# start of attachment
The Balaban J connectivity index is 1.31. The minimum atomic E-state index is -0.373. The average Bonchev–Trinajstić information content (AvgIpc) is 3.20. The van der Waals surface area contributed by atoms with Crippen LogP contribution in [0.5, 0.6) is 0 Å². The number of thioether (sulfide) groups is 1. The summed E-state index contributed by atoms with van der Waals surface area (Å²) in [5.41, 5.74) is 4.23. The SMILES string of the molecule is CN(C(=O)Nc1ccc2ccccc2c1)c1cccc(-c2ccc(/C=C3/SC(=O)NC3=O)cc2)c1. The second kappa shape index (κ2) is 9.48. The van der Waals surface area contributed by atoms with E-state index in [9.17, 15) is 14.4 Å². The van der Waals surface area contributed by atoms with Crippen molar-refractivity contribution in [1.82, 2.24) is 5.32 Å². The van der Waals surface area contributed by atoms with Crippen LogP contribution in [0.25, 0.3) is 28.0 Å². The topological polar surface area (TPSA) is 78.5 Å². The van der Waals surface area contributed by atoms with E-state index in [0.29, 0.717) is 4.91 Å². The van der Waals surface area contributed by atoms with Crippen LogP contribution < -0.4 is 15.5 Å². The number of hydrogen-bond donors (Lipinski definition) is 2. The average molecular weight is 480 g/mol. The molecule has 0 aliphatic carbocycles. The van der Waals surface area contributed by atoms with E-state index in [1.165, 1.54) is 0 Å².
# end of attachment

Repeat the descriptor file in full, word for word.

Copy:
The Balaban J connectivity index is 1.31. The minimum atomic E-state index is -0.373. The average Bonchev–Trinajstić information content (AvgIpc) is 3.20. The van der Waals surface area contributed by atoms with Crippen LogP contribution in [0.5, 0.6) is 0 Å². The number of thioether (sulfide) groups is 1. The summed E-state index contributed by atoms with van der Waals surface area (Å²) in [5.41, 5.74) is 4.23. The SMILES string of the molecule is CN(C(=O)Nc1ccc2ccccc2c1)c1cccc(-c2ccc(/C=C3/SC(=O)NC3=O)cc2)c1. The second kappa shape index (κ2) is 9.48. The van der Waals surface area contributed by atoms with E-state index in [9.17, 15) is 14.4 Å². The van der Waals surface area contributed by atoms with Crippen molar-refractivity contribution in [1.82, 2.24) is 5.32 Å². The van der Waals surface area contributed by atoms with Crippen LogP contribution in [0.25, 0.3) is 28.0 Å². The topological polar surface area (TPSA) is 78.5 Å². The van der Waals surface area contributed by atoms with E-state index in [0.29, 0.717) is 4.91 Å². The van der Waals surface area contributed by atoms with Crippen LogP contribution < -0.4 is 15.5 Å². The number of hydrogen-bond donors (Lipinski definition) is 2. The average molecular weight is 480 g/mol. The molecule has 0 aliphatic carbocycles. The van der Waals surface area contributed by atoms with E-state index in [1.165, 1.54) is 0 Å².